News & Insights

Energy Law Exchange

June 19, 2020

California Amends Its Low Carbon Fuel Standard (“LCFS”)

California caps LCFS credit prices.

Pressing forward with its efforts to address climate change, the California Air Resources Board (“CARB”) finalized amendments to its innovative LCFS.  To add stability to the credit market, the amendments constrain LCFS credit costs by establishing a hard price cap of $200 in 2016 dollars on credit transactions.  They also allow a limited amount of credit borrowing if there are insufficient credits to meet annual compliance obligations.  The amendments, which are effective July 1, 2020, seek to stabilize the LCFS market and ensure its continued support by capping the cost of LCFS credits. 


The LCFS requires regulated entities, such as producers or importers of fuel, to ensure that fuels supplied in California meet ever-decreasing carbon intensity (“CI”) targets or to procure and surrender credits to CARB reflecting the difference between the CI target and what they supplied to the state.  These entities can buy LCFS credits in the market or in the CARB-administered Credit Clearance Market (“CCM”), which is intended to offer cost-controlled credits if there is a market shortage.  Since the LCFS’s inception, observers have often predicted that deficits will exceed credit generation, resulting in increased LCFS credit prices. 

In 2018, CARB directed its staff to monitor the CCM’s cost containment provisions and, as needed, technical adjustments to the program.  Today’s rule is result of staff’s analysis and reflects the agency’s interest in continuing public support for the program by limiting potential fuel price spikes.

The LCFS price cap and CARB’s response to opposition.

The amendment caps LCFS credit transfers at $200 in 2016 US dollars, adjusted for inflation, with the maximum credit price going into effect starting June 1 of every year.  How CARB will enforce this cap for sales or transfers that occur outside the CCM is unclear, meaning entities structuring sales or transfers of credits must carefully consider how those sales or transfers are detailed and costs are allocated in those sales or transfers. 

Multiple stakeholders opposed extension of the price cap to all LCFS credit transactions.  Parties noted that the CCM already provided cost-restricted compliance credits and that a hard cap does not provide flexibility, especially where other governments may increase compliance penalties above California’s proposed price cap.  However, CARB determined that the maximum credit price is sufficiently large to incentivize investment in low carbon fuel projects, noting recent investment projects undertaken when prices were below the cap.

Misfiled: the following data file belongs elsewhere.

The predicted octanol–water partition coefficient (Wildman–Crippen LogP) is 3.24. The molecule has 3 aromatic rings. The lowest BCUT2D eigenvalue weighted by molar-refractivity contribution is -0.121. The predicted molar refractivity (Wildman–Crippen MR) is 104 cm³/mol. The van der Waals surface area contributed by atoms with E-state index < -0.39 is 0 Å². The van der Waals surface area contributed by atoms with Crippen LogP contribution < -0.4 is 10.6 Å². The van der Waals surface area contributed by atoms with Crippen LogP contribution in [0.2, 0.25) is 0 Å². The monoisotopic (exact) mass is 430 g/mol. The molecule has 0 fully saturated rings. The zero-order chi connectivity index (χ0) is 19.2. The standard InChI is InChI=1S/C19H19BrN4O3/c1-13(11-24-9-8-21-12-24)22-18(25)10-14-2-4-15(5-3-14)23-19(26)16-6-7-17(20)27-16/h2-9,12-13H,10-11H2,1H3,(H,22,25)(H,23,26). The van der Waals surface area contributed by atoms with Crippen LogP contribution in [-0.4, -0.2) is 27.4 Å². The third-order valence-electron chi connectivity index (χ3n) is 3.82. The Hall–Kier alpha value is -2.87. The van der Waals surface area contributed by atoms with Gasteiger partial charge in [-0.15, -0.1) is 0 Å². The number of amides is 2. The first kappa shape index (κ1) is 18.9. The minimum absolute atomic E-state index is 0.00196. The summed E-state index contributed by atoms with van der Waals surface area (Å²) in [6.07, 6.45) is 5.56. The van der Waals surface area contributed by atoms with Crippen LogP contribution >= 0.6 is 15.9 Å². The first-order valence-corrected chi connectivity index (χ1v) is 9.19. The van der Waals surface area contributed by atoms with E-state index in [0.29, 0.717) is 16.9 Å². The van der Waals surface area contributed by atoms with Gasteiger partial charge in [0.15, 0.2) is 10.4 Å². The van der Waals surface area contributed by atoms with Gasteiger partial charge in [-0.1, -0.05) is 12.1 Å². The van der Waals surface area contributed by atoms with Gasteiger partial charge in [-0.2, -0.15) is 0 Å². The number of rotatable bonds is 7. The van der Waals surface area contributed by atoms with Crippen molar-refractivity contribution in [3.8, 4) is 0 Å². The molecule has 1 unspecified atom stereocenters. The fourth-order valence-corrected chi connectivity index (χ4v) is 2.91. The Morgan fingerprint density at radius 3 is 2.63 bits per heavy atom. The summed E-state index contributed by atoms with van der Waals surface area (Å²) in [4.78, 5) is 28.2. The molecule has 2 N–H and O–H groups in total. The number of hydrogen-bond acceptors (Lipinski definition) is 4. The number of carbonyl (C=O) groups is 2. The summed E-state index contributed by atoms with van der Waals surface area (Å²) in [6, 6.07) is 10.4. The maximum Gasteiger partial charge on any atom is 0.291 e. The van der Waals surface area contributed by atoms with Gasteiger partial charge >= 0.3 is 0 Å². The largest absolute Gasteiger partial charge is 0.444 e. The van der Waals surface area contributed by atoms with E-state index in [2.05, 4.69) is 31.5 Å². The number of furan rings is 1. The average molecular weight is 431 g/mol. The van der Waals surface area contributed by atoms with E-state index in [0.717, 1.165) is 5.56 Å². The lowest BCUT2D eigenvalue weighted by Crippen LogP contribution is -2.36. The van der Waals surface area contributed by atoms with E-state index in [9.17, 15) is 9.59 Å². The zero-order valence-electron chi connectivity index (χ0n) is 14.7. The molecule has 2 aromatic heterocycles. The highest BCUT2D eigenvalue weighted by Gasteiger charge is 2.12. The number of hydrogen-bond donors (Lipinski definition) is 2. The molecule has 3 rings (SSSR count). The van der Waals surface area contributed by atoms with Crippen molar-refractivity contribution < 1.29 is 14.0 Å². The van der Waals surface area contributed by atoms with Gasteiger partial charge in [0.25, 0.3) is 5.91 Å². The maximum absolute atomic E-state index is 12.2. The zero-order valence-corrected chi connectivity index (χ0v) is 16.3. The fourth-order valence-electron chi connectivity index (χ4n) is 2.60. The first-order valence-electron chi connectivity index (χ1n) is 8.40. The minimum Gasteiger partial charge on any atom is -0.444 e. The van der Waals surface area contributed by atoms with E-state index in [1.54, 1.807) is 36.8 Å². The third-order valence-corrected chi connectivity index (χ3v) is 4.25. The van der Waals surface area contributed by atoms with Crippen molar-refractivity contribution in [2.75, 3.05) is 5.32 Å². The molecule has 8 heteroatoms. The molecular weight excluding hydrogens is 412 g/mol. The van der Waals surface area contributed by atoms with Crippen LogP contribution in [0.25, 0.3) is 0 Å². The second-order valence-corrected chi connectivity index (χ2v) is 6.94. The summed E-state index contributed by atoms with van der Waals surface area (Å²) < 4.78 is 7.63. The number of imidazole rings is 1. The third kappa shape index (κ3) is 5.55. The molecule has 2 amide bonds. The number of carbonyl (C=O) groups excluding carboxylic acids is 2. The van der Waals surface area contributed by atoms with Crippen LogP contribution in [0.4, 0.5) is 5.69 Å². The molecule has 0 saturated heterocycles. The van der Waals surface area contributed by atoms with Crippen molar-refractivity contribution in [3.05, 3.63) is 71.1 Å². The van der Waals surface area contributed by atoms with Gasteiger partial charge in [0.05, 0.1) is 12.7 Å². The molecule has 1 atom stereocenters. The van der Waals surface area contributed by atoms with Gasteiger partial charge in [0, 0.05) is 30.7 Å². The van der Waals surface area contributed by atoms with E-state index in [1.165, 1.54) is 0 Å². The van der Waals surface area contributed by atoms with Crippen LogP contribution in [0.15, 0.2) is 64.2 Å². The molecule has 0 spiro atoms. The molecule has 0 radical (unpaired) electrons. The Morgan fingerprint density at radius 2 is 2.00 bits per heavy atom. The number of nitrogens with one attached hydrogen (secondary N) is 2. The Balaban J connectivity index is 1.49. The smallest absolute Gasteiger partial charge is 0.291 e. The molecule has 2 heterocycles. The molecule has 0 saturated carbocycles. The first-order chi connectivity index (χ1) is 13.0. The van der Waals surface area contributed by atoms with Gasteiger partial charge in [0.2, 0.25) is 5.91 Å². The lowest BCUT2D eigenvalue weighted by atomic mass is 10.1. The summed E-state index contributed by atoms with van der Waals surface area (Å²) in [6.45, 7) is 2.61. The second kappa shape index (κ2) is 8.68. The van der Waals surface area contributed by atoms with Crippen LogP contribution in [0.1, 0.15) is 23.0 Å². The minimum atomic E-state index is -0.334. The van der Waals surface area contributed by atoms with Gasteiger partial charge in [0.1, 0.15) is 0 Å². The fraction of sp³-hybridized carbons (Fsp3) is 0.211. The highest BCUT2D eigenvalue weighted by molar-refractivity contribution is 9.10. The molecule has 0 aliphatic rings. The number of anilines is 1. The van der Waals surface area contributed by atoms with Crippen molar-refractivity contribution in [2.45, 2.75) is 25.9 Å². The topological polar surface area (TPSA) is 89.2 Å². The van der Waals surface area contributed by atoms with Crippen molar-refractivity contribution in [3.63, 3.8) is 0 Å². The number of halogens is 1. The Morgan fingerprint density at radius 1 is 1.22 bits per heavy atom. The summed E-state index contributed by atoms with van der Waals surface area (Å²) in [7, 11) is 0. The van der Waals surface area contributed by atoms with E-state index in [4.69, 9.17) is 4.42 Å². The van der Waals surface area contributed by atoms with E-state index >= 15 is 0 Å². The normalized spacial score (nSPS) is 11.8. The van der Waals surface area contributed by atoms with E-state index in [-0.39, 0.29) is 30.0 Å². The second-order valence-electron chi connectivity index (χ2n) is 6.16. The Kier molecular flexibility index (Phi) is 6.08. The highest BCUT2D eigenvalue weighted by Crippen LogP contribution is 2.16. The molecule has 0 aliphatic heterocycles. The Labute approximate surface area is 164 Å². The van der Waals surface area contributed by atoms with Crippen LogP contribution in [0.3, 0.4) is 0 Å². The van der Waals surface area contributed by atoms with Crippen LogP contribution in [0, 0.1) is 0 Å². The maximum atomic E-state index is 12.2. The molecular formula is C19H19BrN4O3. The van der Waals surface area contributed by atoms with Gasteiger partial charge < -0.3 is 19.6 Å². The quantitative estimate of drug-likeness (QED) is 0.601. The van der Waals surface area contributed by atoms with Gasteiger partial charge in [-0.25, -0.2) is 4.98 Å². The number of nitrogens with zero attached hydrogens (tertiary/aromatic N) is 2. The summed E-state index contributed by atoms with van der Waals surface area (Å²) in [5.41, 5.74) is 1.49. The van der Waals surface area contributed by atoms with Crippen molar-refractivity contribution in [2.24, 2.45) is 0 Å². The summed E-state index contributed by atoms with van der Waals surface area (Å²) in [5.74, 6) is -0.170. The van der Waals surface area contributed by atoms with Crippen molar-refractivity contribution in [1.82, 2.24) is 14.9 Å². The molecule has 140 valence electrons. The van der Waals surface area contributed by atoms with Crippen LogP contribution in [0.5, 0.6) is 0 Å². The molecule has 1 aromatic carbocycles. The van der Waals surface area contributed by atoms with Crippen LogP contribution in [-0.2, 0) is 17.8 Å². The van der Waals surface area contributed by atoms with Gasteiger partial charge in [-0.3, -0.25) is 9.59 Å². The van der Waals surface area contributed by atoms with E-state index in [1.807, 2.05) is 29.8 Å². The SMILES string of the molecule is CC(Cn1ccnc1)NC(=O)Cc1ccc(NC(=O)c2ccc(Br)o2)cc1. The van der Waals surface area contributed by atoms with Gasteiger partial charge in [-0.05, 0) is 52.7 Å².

The amendments also require additional oversight of regulated entities and provides more certainty to purchasers of CCM credits.

Regulated entities with a credit deficit for two consecutive years must submit a compliance plan by August 31 of the second year describing how the party intends to maintain compliance with the LCFS.  Once approved, the entity must then submit an annual implementation plan for a five-year period starting the calendar year after the plan was approved.  These implementation reports will be made public on CARB’s website if the entity’s annual credit shortage in any given year is greater than the annual credit shortage. 

CARB will also not remove invalid credits from entities that purchased the credits on the CCM.  This removes any uncertainty for regulated entities that purchase credits through the CCM. 

CARB hopes to spur additional electric vehicle infrastructure.

The amendments allow CARB to borrow up to 10 million LCFS credits and distribute these credits to California utilities in return for pledging these credits for sale into the CCM.  The revenue generated from this sale will be used to build electrification infrastructure in poor and disadvantaged communities. 

The amendments also reallocate certain credits generated from residential electric vehicle charging infrastructure to the Clean Fuels Reward (“CFR”) program, which offsets the cost on new light-duty electric vehicle purchases or leases in California.  

Potential effects and what to watch. 

Companies investing in low carbon fuels may consider the potential costs and benefits associated with the revised LCFS regulation.  CARB estimates its changes will lower low carbon fuel producer revenues by $3.2 billion over 10 years, but that the price cap will solidify the program and ensure its continuation. 

CARB’s actions could also affect Oregon’s Clean Fuel Program and other, similar programs that other states are considering.  By creating new clean energy markets, these rule amendments are important to regulated parties and investors to understand the stability and future prices of these innovative environmental credits.  King & Spalding lawyers are involved in all aspects of the LCFS and the effect of these amendments on the market.

Energy regulatory